Elon Musk said he will give an updated product roadmap on Tesla's next earnings call.
Tesla is set to report 2021 earnings on Wednesday.
Musk will probably discuss long-delayed vehicles like the Cybertruck pickup and Roadster supercar.
You can never be too certain what Musk will say — that's kind of his brand. But he'll likely speak on future Tesla models that have been in development for years but haven't yet materialized.
After years of delays, Tesla fans, investors, and Wall Street analysts are all eager to learn when long-anticipated vehicles like the Cybertruck pickup truck, the Semi truck, and the Roadster supercar will be rolling off of assembly lines. Wall Street analysts expect Tesla will post record revenue and profits for the fourth quarter of 2021, capping off the company's biggest year yet.
Here's what to expect from Tesla's earnings call next week, and what we may learn more about from Musk:
What Wall Street expects
As far as the balance sheet is concerned, analysts polled by Bloomberg expect the company to post quarterly profits of $2.30 per share on revenues of $16.6 billion. That would be a big jump from the previous quarter's figures of $1.86 per share and $13.8 billion.
Earlier in January, Tesla said it would start building the Cybertruck by the end of 2022 and start mass production in 2023. When the Cybertruck debuted in late 2019, Musk said it would enter production in 2021.
There are some other details that need clearing up.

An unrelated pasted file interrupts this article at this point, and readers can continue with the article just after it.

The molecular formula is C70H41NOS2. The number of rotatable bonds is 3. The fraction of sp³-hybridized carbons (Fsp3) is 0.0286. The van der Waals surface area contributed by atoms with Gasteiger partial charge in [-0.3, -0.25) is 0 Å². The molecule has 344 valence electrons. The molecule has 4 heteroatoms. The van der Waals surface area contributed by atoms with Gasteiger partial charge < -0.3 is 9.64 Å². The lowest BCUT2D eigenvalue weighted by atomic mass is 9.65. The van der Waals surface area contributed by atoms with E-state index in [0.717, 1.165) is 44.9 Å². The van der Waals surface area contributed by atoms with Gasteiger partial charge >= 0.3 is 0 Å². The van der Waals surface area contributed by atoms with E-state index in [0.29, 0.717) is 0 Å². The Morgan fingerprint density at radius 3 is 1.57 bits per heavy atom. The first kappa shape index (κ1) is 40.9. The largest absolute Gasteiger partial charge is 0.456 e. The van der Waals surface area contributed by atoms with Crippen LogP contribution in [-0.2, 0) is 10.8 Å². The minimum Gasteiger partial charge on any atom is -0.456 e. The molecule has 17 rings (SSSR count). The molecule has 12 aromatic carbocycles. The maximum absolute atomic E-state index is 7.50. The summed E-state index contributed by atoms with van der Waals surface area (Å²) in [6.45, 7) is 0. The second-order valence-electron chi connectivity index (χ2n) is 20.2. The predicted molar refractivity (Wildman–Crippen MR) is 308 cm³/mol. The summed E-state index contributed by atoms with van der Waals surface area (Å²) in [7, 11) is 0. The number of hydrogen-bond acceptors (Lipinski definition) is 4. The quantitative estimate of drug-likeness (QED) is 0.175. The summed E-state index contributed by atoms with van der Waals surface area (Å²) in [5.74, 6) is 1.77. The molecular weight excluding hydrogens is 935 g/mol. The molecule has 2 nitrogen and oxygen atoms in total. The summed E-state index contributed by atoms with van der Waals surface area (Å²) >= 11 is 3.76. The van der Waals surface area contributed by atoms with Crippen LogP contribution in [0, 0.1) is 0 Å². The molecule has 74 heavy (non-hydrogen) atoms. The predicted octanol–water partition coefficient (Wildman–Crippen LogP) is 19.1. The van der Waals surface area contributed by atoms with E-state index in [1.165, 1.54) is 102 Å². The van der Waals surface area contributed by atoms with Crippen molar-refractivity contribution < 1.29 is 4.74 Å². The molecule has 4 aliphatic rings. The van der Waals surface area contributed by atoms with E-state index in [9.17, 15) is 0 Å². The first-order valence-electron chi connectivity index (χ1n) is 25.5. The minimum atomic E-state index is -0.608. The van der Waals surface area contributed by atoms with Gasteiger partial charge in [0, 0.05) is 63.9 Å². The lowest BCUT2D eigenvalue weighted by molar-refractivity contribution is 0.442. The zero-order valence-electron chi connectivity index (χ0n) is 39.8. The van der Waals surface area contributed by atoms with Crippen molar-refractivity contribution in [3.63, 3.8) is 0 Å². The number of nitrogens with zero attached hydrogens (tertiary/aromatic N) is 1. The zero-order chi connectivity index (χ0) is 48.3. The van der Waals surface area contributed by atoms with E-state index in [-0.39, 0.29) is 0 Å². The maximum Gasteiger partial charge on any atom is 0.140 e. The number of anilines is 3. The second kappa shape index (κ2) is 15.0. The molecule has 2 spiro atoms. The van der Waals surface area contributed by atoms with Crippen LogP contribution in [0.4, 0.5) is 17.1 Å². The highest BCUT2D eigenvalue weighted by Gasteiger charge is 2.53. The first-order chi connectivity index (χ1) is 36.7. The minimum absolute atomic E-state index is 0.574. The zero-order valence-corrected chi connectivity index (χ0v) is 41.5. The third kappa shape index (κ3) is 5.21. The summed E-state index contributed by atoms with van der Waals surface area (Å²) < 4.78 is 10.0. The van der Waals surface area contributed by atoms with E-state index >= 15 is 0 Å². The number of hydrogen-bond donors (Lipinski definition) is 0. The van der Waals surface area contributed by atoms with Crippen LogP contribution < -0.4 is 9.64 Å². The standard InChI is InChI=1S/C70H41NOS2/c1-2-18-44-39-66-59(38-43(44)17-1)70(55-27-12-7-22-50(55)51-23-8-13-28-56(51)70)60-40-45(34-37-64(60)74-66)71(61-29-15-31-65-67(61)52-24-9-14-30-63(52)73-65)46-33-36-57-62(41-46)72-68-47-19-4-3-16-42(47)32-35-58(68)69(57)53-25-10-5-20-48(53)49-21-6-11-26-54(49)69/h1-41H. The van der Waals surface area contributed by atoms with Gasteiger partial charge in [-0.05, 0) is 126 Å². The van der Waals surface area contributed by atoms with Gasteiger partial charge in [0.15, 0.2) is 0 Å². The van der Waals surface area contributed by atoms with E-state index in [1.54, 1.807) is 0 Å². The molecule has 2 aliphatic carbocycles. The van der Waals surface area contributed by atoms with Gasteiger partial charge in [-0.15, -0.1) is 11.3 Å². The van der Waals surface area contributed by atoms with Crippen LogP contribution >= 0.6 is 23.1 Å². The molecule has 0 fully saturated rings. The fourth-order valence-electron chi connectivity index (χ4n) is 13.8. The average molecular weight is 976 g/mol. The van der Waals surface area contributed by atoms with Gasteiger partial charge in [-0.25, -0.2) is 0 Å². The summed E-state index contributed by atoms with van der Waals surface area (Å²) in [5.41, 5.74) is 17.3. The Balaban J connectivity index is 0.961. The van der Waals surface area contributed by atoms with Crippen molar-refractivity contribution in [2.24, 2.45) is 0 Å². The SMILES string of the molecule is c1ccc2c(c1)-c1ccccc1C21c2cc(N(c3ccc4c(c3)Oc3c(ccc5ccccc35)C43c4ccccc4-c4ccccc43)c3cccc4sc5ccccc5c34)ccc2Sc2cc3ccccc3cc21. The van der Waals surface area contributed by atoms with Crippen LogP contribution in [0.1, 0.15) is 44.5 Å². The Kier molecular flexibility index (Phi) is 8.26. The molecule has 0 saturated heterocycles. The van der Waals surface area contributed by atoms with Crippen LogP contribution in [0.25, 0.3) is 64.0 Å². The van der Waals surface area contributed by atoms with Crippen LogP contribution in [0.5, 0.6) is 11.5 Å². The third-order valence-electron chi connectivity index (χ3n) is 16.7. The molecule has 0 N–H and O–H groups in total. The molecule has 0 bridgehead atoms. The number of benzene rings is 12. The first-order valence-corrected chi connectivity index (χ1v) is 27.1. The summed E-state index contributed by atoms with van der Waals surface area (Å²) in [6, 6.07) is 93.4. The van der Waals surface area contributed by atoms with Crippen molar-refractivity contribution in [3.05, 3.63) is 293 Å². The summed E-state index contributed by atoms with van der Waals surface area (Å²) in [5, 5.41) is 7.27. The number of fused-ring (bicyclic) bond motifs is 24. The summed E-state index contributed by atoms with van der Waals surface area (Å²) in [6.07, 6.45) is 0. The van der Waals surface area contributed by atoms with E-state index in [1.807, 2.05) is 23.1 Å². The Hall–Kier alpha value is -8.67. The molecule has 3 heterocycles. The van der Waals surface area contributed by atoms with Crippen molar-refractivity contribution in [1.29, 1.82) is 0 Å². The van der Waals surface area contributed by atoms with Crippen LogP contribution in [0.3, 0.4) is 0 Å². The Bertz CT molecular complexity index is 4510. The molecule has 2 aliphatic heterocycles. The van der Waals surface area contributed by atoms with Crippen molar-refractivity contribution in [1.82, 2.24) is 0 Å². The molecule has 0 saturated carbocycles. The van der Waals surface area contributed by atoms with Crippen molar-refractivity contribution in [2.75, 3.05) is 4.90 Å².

Tesla recently scrubbed its website of Cybertruck pricing and model options. And Musk tweeted out that the pickup will initially be shipped with four motors, one more than he initially promised.
How much the Cybertruck will cost and what sort of pickup buyers will receive is, at this point, up in the air. What we do know is that Tesla intends to build the pickup at its upcoming plant near Austin, Texas.
Tesla's first model was the Roadster, a sports car that sold for around $100,000 starting in 2008. The next-generation Roadster, unveiled in 2017, was supposed to ship to customers in 2020 as "the quickest car in the world." Those buyers — who have paid from $50,000 to $250,000 to reserve their electric supercar — will have to keep waiting.
Musk recently said that Tesla should start pumping out Roadsters in 2023, "assuming 2022 is not mega drama." He's referring to the supply-chain tangles that have hobbled auto manufacturing since 2020.
Tesla recently erased the supercar's pricing from its website. So once again, there's a lot we don't know.
Tesla revealed the Roadster as a bonus during the debut of the Semi, a heavy-duty truck that the electric automaker also hasn't started mass producing yet.
In October, Musk said he was optimistic that the Semi would go into production in 2023, four years behind schedule. Tesla has said it needs to shore up its supply of battery cells before it can start building the Semi in significant numbers.
What else to expect
That's three models Tesla intends to start building in 2023. But there's probably even more on the way. Musk has mused about a cheaper, $25,000 vehicle along with a van for urban transit.
We may also learn more about when Tesla's upcoming plants in Germany and Austin, Texas will start pumping out cars. Musk also could touch on Tesla's developments in autonomous driving, solar panels, and energy storage.
And, since this is Musk we're talking about, it wouldn't be wrong to expect a curveball.
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